No, I’m not back from hiatus. But if you think I’m going to let today’s reissue of three more Freeman Wills Crofts novels — Sudden Death (1932), Mystery on Southampton Water (1934), and Crime at Guildford (1935) — pass without comment, you’re mad. Plus, in my absence WordPress has foisted a new post-writing setup upon us all, and I need some practice because I hate change. But the world’s a negative enough place right now, so let’s dwell on the exemplary work done by HarperCollins in bringing Crofts back for us to enjoy; some people have been waiting years to be able to afford some of these titles, and it’s a wonderful thing to have them in general circulation.
Today was due to have been the sixth (sixth!) Bodies from the Library conference at the British Library but, for obvious reasons, it’s not. I can’t, alas, give you a whole day of GAD-based discussion, but I can at least fill an hour with someone from that line-up of exceptionally knowledgable people, Tony Medawar.
Today, three previously very hard to find novels by Freeman Wills Crofts are republished by HarperCollins: Death on the Way (1932), The Loss of the ‘Jane Vosper’ (1936), and Man Overboard! (1936). September will add Mystery on Southampton Water (1934), Crime at Guildford (1935), and Sudden Death (1932) to that, bringing the total of Crofts’ works in ready circulation up to twenty. I have no idea why they’re being published out of order, and frankly I don’t really care — it’s mainly just delightful to see him getting some traction — and I wanted to celebrate by continuing my broadly chronological reading of Crofts with this, the first of his which ever came to my attention.
Agatha Christie famously wrote the final novels to feature her two biggest sleuths well ahead of their publication, and where Hercule Poirot’s swansong Curtain (1975) was a joyous return to the heights for a character she had grown weary of, Sleeping Murder (1976) — the last hurrah for Miss Jane Marple, a character you can’t help but feel Christie had a growing respect for as she aged — is…fine. Yes, it had a cogency and precision that At Bertram’s Hotel (1965) and Nemesis (1971) sorely needed, but in all honesty the sound and fury on display here signifies something that doesn’t even add up to a hill o’ beans, if you’ll forgive my mixing of classics.
Can a book still be a masterpiece if it’s not brilliant? In the case of Gaston Leroux’s debut The Mystery of the Yellow Room (1907) — which plays up to and anticipates so many of the established and forthcoming trappings of detective fiction — I’d say yes. The focus on propelling the plot at a time when even those who were focussed on plot weren’t exactly propulsive is both admirable and impressive, and the creativity Leroux brings to a subgenre that would utilise the secret passage for another 60+ years is staggering. But it would be folly to claim that age has not caught up with it and that this was in the same class as the genre’s genuine masterpieces of the 1930s.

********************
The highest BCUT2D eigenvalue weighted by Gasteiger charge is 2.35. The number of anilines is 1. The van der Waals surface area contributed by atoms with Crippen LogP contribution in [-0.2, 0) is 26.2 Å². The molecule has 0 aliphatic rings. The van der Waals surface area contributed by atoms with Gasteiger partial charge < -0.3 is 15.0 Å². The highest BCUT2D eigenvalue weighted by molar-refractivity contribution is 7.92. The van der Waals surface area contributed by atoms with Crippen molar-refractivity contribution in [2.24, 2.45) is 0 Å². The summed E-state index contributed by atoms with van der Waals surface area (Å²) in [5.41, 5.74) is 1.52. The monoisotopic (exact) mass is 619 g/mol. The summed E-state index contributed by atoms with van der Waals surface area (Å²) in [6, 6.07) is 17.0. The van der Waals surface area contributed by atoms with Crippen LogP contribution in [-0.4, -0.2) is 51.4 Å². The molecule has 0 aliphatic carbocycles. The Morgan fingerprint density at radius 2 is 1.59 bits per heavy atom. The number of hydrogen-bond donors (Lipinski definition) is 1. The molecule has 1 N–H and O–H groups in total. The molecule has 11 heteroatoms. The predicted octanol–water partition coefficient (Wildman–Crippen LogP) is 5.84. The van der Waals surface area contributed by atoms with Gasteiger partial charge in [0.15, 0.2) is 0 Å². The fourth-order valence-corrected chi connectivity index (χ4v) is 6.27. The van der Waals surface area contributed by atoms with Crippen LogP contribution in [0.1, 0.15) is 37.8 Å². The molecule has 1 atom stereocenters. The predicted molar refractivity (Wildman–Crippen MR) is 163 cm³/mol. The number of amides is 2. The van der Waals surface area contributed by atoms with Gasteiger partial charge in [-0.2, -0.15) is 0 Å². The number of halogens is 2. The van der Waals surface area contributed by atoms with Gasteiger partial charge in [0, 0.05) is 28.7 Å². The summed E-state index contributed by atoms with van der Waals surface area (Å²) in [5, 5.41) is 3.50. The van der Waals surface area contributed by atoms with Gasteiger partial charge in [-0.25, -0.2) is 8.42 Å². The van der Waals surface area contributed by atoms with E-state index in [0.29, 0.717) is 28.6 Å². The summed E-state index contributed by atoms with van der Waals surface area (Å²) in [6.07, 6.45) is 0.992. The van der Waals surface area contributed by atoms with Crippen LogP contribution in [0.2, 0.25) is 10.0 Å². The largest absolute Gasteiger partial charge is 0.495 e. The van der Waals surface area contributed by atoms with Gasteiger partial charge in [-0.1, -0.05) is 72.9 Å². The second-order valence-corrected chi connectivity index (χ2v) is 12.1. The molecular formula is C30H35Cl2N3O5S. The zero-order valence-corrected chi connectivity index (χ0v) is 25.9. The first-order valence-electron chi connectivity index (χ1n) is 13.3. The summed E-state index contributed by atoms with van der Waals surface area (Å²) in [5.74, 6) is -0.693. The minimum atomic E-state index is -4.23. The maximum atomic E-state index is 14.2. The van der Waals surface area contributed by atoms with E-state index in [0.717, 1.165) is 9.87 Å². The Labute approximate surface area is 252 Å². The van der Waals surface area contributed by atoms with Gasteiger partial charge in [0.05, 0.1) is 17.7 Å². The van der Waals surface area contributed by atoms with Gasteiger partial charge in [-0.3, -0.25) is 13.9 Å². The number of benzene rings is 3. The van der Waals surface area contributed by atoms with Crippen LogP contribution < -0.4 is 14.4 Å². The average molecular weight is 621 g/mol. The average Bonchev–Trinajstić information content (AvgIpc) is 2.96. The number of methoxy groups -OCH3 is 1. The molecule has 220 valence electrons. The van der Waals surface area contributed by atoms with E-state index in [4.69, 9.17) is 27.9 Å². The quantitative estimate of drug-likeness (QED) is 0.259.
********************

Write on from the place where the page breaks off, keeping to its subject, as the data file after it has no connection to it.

You’ve doubtless heard of Lee Child, author of the Jack Reacher books in which the gargantuan ex-serviceman does plenty of fightin’ and figurin’, and if there’s a bigger name in publishing today it’s only because James Patterson has, like, 86 co-authors.
Recent years have been very kind to the Golden Age Detection nerd seeking non-fiction reference works. Indeed, if it didn’t seem like so much of a rip-off of the Reprint of the Year Award Kate runs over at CrossExaminingCrime, I’d be inclined to start a GAD Reference Work of the Year Awards.
The majority of Agatha Christie referred to on this blog has been from her later, less popular phase while I work through her canon chronologically. So it’s lovely to be able to refer to some of her early work with this collection of 18 stories originally published between 1923 and 1936.
While Freeman Wills Crofts’ work has caused me much delight over the last few years, that of his fellow ‘Humdrum’ John Rhode/Miles Burton doesn’t inspire in me quite the same raptures. Rhode (as I’ll call him here) writes swift, events-focussed novels, and constructs plots with the same deliberation and consideration from multiple sides…so maybe it’s that his plots always feel like a single idea with some people bolted onto it. Here as in Death Leaves No Card (1944) or Invisible Weapons (1938) I come away with the impression that he read about a single obscure murder method and thought “Yeah, I can get 60,000 words out of that”.
As his seventh published novel, Inspector French and the Starvel Hollow Tragedy (1927) shows Freeman Wills Crofts again subtly altering his approach to take us through the minutiae of crime and detection, introducing a structural change which addresses the issue of “whodunnit” that these early GAD trendsetters sometimes struggled with. While you may well be aware of the guilty party from about chapter 4, rest assured that Inspector Joseph French eventually cottons onto his target at around the halfway stage, and the final third of the book is then devoted to tracing the criminal. And a lot of fun is to be had along the way.